Continuing Education for Police Officers (How a Master’s Degree Helps)
Serving in law enforcement or the military can be incredibly rewarding, but also physically and emotionally exhausting. Along with the risks in these crucial and often dangerous jobs, one of the big benefits is the opportunity to retire with a pension at a relatively young age. But for most law enforcement and military retirees, this is not about disappearing into retirement at a secluded beach. If you are at or approaching an early retirement window, you’re far more likely to be seeking out meaningful opportunities to begin earning that second income.
For many public servants looking ahead to retirement after a criminal justice career, continuing education can be a great way to expand your range of potential job possibilities. Whether or not you pursue an advanced degree, your years in law enforcement give you a great foundation to build upon. Many of the skills you’ve developed on the job — leadership, critical thinking, problem-solving and working closely with the public — are in demand.
Your experience in uniform guarantees that you will have many employment possibilities to explore. Below are some specific jobs that are well-suited to retired law enforcement and military veterans.
Career Opportunities for Retired Police and Military
Moving into academia is a common goal for many law enforcement professionals. Teaching not only allows you to share the experience and knowledge you have gained over the course of your career, but it also offers flexibility and the option to work part time. Many retired law enforcement professionals find teaching opportunities in local community colleges, at private training facilities or in technical schools. Though opportunities do exist to get into teaching without an advanced degree, most institutions prefer that you have a master’s. Of course, a graduate degree will also have a direct and positive effect on your earning potential.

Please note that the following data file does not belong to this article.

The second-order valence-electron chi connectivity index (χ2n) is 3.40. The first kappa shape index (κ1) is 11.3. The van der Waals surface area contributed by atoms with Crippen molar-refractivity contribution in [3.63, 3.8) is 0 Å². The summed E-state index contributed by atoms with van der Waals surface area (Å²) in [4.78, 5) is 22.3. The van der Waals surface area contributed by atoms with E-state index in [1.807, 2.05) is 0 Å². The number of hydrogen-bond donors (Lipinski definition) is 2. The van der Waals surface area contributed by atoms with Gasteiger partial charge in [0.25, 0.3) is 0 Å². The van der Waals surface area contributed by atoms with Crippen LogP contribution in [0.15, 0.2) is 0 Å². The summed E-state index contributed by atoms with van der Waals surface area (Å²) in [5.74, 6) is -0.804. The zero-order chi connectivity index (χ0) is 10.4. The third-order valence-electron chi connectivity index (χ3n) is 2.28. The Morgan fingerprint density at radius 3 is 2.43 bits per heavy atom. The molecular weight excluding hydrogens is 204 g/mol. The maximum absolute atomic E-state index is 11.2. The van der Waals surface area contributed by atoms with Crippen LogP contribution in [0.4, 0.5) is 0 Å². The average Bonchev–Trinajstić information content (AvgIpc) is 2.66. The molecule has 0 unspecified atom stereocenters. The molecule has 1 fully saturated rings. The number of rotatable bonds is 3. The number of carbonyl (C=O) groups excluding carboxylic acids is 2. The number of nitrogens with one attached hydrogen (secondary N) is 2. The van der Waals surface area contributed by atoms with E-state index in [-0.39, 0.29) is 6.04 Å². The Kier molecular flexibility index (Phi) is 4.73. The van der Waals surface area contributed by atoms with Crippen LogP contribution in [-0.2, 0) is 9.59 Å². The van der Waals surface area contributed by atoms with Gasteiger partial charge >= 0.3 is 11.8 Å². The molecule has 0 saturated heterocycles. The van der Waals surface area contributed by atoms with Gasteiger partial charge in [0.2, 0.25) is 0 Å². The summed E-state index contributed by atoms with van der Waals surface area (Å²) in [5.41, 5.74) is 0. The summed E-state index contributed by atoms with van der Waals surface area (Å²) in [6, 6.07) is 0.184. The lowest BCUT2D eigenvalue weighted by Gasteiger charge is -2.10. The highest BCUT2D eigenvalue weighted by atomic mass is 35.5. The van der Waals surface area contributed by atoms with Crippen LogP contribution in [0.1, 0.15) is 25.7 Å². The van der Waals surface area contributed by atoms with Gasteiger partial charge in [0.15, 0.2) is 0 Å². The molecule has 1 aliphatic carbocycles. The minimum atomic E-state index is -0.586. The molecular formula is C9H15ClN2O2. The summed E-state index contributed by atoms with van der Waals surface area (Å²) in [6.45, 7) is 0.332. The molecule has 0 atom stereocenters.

2. Background Investigator
Another common career for retired law enforcement professionals is background investigator. These jobs involve a fair amount of administrative work while conducting background checks, but background investigators also spend a lot of time conducting in-person interviews and utilizing investigative skills like those acquired during a career in law enforcement. Background investigators are paid well, generally, have flexible schedules and are employed by federal and state agencies across the country. Employers emphasize experience and most job listings prefer or require at least a bachelor’s degree in criminal justice or a related field. In addition to helping you stand out from a potentially crowded field of applicants, an advanced degree can help you better position yourself for upper-level jobs.
3. Corporate Security